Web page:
Along with the wheel mode button, the bottom of the mouse also contains two polytetrafluoroethylene feet and a profile button. We'll describe its functions in the driver section. The manufacturer notes that users can order interchangeable feet, so there will be no problems with worn feet. There are special grooves to hook on the old feet with a screwdriver to make it more convenient to replace them. They scratch fast, but it does not affect their glide.
The laser sensor of special gaming quality is shifted to the inner side, which may change if you use a grip. It's on the line connecting front and rear points of the mouse coming through the centre of gravity.
Thus, we have two main buttons, four additional buttons, and two service buttons (these buttons on the bottom of the mouse cannot be remapped with a driver—we'll not count them), and a wheel, which is traditionally counted for five controls—so we get eleven controls.
XL and Precision grips are designed for different applications. They do not differ much in their shape, but their materials are quite different. The main buttons and the wheel are not covered by grips, they shape only the sides and the rear part.
The XL grip is made of rubber-like material, smooth and easily gathering dirt. Your palm will most certainly sweat on it in hot weather. The rear part is raised a little, there is an excrescence for a thumb with the third teflon plate.
The precision grip does not have the excrescence for a thumb, the rear part is smaller. The surface is hard and rough. In fact, that's the most pleasant mouse surface I have ever tried. I'm not surprised. Besides, it does not collect dirt, and your palm won't sweat.
The side buttons do not differ visually in both grips. The transfer mechanism in the XL grip is made of plastic, it "grows" from the base (on the left). What concerns the Precision grip, it consists of metal plates screwed to the base. I didn't notice any differences in their operation. If you squeeze the mouse, the side buttons may get pressed accidentally. But it does not happen when it's on the table, only when you lift it off the surface. Only in this case you may notice a little backlash between the grip and the mouse. The main buttons are limited by a narrow edge at the sides in both grips.
To install a grip, you just insert the front part of the grip on the mouse and then lower the rear part of the grip until you hear a click. To remove the grip, just press a button that lifts two latches in the rear. Everything goes nice and easy, the latches are firm, no backlash.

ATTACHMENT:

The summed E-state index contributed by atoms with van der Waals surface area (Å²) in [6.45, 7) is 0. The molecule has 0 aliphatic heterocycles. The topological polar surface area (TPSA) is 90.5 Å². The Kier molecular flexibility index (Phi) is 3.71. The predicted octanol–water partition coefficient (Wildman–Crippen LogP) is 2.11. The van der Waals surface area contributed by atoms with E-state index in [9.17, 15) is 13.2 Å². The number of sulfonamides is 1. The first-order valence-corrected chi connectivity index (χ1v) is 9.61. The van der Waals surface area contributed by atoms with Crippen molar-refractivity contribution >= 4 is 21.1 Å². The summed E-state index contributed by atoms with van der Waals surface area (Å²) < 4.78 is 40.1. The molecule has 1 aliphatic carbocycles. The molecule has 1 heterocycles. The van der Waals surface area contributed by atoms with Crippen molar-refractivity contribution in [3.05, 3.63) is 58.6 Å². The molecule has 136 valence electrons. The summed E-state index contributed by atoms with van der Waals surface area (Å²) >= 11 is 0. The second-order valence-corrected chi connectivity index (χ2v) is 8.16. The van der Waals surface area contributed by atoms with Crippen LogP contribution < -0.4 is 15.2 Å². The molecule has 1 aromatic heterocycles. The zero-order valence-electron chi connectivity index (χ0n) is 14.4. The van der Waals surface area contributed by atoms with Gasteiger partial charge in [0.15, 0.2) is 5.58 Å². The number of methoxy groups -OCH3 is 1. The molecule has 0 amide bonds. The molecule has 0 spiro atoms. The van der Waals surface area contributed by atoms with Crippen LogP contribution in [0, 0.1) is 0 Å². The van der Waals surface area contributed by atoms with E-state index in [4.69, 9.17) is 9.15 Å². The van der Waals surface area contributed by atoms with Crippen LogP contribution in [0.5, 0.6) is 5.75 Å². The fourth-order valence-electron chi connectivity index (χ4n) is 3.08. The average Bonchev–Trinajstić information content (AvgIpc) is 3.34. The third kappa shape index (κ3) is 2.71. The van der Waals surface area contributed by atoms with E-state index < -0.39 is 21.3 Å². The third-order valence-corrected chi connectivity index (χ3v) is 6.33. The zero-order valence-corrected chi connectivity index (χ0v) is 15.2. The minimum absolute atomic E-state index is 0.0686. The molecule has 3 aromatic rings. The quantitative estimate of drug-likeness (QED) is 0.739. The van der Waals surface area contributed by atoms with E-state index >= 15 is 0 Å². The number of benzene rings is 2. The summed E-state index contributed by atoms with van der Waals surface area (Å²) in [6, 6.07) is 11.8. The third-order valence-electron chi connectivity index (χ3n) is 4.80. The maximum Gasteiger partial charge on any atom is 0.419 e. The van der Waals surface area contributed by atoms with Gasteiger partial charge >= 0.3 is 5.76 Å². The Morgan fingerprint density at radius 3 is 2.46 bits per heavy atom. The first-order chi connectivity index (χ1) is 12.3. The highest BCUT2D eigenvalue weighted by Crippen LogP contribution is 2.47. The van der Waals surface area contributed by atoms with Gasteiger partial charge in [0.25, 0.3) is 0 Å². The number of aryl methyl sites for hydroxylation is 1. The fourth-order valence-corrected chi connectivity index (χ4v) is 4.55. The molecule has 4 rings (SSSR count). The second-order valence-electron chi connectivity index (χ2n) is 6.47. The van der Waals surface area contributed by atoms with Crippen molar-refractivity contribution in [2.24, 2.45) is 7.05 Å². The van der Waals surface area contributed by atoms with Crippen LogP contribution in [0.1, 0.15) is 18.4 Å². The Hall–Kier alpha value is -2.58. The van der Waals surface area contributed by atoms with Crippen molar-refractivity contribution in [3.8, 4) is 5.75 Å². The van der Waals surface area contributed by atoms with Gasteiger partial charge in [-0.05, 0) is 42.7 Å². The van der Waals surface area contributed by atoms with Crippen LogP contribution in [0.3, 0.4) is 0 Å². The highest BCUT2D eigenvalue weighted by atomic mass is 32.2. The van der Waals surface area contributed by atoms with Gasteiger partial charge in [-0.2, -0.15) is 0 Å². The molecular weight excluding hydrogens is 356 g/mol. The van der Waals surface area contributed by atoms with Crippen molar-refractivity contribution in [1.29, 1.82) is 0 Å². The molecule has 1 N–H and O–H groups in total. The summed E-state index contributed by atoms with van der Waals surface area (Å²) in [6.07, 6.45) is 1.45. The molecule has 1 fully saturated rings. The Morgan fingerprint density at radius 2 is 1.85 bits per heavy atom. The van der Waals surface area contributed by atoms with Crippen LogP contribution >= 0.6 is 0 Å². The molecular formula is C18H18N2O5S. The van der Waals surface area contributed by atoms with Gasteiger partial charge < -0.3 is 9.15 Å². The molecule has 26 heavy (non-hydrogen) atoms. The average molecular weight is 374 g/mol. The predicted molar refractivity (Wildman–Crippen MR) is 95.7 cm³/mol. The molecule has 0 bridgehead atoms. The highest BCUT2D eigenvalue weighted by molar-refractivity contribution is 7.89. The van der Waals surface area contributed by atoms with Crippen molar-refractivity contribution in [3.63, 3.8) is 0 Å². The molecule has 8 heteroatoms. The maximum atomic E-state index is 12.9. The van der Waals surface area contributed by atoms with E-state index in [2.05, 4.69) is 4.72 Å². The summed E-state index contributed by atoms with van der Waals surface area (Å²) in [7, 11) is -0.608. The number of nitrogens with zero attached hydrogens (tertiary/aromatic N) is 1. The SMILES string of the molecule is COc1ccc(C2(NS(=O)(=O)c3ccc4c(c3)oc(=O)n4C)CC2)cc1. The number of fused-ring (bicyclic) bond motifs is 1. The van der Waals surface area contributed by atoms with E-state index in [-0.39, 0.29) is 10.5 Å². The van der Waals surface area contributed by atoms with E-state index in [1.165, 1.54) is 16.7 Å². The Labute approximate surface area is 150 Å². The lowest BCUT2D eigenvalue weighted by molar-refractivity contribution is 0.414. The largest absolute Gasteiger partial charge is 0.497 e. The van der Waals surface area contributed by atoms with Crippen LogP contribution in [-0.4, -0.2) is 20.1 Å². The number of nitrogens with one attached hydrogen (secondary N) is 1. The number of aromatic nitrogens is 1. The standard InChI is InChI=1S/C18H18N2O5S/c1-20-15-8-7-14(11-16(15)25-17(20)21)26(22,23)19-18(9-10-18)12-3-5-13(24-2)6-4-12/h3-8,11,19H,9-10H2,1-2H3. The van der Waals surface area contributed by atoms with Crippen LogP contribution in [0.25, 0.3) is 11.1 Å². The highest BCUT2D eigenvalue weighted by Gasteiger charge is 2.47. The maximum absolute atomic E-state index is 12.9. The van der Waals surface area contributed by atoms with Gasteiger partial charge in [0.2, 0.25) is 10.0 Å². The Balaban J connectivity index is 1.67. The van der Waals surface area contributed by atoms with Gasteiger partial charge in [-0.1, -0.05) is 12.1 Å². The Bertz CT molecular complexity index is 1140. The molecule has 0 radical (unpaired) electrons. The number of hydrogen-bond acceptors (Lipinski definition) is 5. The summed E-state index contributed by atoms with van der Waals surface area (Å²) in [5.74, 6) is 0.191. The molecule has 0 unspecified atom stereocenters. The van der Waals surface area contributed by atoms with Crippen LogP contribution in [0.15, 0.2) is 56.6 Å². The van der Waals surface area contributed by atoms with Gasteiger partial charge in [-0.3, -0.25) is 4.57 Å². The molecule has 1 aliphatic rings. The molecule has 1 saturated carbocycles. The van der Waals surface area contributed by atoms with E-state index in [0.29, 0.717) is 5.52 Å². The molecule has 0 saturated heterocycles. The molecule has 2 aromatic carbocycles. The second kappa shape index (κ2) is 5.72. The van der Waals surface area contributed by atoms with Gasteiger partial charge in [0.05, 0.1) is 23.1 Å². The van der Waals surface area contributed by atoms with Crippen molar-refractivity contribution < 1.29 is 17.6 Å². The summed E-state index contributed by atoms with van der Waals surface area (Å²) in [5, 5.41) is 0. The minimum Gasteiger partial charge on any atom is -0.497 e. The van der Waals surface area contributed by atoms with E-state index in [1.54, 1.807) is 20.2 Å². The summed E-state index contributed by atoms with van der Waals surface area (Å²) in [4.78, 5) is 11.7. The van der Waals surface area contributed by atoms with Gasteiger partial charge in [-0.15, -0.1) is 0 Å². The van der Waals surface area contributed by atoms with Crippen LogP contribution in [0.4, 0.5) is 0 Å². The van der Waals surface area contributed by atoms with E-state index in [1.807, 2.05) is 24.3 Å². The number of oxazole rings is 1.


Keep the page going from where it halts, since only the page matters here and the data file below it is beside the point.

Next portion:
Even though the grips are designed for different applications, you grasp them in the same way. You won't be able to rest your palm on the mouse completely, only the part closer to fingers. The grasp between your thumb and the little finger will be convenient to those people, who are used to wrist pads and those with little palms. The mouse is not very wide, it fits small palms perfectly. Probably it is the result of gaming orientation of the mouse - no time to rest your palms. But still, they could have included grips of different size and design.
A cartridge for weights is in the rear top part of the mouse. When the cartridge is empty, the mouse is perfectly balanced on the line between additional side buttons. You can adjust the balance of your mouse by putting weights into a four-slot cartridge (the bundle includes four 4 g weights and four 7 g weights). You cannot move the centre of gravity much forward, even if you install heavy weights into the front slots—the cartridge hardly reaches the middle of the mouse. But you can shift the balance line sideways or back. I don't think that a mouse should be heavy, so I haven't used the cartridge.
The mouse without a grip and weights is just 90 g, the XL grip is 30 g, Precision—25 g. If we add 4x7 g of weights, the cartridge adds another 30 g. So the maximum weight is 150 g, and the minimum weight without a grip is 90 g. My favorite option (Precision grip without weights) is 115 g, which is also to my liking.
There are two slits above the cartridge slot, which look very much like vent holes. Perhaps, it's for a future option - a fan to cool or warm a holding palm? ;-)